Southeastern Utah has thousands of arches. There is, of course, Arches National Park, about 23 miles north of here in Moab, which has so many arches you can't hardly swing a dead cat without hitting one. Arches is even home to Delicate Arch, the most beautiful and extraordinary of them all, which graces about half of the state's license plates. But the national park is merely the highest concentration of arches. Along U.S. Highway 191 south of Moab, there are scores more; every few miles there is a sign saying arch on the left, or arch on the right.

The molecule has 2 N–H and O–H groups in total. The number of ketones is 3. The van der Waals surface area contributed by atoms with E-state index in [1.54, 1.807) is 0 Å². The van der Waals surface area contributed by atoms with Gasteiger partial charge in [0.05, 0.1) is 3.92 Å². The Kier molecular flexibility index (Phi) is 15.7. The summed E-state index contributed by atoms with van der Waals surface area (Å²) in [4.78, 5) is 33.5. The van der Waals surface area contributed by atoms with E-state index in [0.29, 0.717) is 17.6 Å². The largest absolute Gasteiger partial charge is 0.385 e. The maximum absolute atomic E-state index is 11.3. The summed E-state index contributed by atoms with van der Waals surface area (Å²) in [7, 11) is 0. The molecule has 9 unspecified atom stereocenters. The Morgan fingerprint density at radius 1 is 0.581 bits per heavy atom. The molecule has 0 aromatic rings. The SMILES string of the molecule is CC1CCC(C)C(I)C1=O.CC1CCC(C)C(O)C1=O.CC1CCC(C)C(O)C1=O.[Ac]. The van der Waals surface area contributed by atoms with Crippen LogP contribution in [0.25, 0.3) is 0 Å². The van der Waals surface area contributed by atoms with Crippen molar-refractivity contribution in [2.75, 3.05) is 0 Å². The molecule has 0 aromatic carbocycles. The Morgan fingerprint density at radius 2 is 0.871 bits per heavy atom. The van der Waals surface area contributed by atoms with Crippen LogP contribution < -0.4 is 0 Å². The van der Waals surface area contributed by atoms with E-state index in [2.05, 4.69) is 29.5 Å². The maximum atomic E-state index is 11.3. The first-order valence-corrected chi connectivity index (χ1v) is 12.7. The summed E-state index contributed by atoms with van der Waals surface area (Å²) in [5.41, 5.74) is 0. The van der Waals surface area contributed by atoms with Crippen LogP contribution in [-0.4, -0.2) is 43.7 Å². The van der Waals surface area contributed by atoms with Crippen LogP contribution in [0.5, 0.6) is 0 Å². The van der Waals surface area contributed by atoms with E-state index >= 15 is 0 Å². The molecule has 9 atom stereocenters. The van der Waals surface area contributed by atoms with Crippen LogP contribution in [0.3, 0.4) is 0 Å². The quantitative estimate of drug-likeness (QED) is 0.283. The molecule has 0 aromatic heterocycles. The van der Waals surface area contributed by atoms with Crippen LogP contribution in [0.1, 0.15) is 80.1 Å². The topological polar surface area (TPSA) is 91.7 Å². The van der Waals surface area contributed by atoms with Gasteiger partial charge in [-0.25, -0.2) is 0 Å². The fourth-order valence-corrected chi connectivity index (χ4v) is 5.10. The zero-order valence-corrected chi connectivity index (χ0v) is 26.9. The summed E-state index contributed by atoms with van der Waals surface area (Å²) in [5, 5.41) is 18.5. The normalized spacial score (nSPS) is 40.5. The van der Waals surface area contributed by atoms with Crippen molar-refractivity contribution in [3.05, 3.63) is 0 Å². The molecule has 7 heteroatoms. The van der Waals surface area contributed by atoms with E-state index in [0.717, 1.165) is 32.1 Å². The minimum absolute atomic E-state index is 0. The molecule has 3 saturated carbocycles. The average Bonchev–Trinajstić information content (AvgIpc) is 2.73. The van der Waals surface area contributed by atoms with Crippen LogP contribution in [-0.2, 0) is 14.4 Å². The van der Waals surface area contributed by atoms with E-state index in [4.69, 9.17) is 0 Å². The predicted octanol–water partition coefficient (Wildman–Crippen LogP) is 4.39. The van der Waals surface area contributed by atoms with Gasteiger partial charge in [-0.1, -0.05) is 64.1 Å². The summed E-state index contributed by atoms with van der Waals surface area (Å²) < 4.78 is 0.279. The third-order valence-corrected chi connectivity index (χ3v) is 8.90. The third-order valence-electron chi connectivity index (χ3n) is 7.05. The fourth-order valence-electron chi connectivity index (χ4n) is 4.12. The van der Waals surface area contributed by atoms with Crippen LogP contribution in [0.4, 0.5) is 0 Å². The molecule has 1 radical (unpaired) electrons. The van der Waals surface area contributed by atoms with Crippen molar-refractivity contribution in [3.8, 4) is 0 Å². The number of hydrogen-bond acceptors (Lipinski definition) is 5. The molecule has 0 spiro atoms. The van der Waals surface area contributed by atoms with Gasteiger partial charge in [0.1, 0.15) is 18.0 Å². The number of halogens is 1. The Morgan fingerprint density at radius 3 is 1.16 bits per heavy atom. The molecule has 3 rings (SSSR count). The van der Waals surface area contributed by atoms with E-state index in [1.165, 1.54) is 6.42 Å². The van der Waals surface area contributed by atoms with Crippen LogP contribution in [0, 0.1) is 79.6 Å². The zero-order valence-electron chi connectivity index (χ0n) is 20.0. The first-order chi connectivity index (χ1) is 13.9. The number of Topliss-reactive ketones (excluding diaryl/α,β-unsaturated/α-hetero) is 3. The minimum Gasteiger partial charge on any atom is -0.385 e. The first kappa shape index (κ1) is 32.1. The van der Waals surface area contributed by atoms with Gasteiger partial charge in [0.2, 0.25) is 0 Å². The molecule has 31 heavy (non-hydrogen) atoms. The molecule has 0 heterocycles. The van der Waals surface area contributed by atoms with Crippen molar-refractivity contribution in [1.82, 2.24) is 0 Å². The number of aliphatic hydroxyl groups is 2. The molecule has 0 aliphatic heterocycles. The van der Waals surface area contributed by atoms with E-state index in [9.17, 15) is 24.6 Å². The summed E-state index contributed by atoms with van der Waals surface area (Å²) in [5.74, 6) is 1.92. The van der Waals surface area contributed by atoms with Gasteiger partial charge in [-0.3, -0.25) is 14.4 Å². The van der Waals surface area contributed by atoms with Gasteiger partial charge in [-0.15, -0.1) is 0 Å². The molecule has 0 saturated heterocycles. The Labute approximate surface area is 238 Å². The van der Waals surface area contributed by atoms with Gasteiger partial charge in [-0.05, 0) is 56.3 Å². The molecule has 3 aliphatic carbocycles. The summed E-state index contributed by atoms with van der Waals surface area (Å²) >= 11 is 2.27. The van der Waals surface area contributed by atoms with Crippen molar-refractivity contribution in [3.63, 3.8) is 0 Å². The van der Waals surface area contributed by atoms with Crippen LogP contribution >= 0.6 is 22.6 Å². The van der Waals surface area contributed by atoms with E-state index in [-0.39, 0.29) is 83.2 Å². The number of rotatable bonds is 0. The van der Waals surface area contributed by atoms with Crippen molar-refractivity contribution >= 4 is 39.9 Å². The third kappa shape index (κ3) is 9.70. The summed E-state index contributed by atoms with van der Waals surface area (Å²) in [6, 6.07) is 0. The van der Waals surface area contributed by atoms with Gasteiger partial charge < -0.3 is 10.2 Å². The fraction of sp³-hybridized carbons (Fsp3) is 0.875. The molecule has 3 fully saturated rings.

On the same day as the storm at Looking Glass Arch I went to Lopez Arch, which is another five miles south. By the time I got there it was sunny, and I could see for a hundred miles around, and could even see new September snow in the nearby La Sal ('The Salt') Mountains. There was a pullout for the arch, but no real trail. I ducked through a barbed-wire fence and found a faint hikers' trail leading downhill, which I would lose and find again. The trail led to a dry wash that had a few puddles in it and a few cottonwoods. But the arch was somewhere above, so I climbed above the stream into a slickrock basin. A channel of rainwater ran down from a cliff above. The sage smelled new and powerful in the aftermath of the rain. Finally, I found Lopez Arch, the tiniest one I'd ever seen, high up on the cliff wall, just barely big enough to stick my head through and see the Lisbon Valley on the other side.